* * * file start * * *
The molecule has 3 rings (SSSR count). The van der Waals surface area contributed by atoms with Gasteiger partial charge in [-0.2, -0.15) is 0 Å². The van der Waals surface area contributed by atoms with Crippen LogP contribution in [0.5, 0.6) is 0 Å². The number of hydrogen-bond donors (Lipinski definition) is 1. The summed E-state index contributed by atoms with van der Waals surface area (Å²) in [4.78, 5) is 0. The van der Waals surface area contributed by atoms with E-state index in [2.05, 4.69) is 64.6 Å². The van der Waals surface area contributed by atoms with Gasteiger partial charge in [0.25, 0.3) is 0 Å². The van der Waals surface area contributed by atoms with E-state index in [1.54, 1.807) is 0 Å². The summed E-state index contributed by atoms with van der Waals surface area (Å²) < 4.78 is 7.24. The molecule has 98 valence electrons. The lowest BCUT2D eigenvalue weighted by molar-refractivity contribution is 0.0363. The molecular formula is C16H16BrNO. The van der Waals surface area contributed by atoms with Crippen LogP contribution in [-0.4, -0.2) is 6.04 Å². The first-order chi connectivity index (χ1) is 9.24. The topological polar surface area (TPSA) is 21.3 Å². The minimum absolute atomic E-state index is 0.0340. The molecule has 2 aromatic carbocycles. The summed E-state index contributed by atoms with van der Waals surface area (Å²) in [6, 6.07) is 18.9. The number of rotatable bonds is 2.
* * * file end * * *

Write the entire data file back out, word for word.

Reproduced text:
The molecule has 3 rings (SSSR count). The van der Waals surface area contributed by atoms with Gasteiger partial charge in [-0.2, -0.15) is 0 Å². The van der Waals surface area contributed by atoms with Crippen LogP contribution in [0.5, 0.6) is 0 Å². The number of hydrogen-bond donors (Lipinski definition) is 1. The summed E-state index contributed by atoms with van der Waals surface area (Å²) in [4.78, 5) is 0. The van der Waals surface area contributed by atoms with E-state index in [2.05, 4.69) is 64.6 Å². The van der Waals surface area contributed by atoms with Gasteiger partial charge in [0.25, 0.3) is 0 Å². The van der Waals surface area contributed by atoms with E-state index in [1.54, 1.807) is 0 Å². The summed E-state index contributed by atoms with van der Waals surface area (Å²) < 4.78 is 7.24. The molecule has 98 valence electrons. The lowest BCUT2D eigenvalue weighted by molar-refractivity contribution is 0.0363. The molecular formula is C16H16BrNO. The van der Waals surface area contributed by atoms with Crippen LogP contribution in [-0.4, -0.2) is 6.04 Å². The first-order chi connectivity index (χ1) is 9.24. The topological polar surface area (TPSA) is 21.3 Å². The minimum absolute atomic E-state index is 0.0340. The molecule has 2 aromatic carbocycles. The summed E-state index contributed by atoms with van der Waals surface area (Å²) in [6, 6.07) is 18.9. The number of rotatable bonds is 2.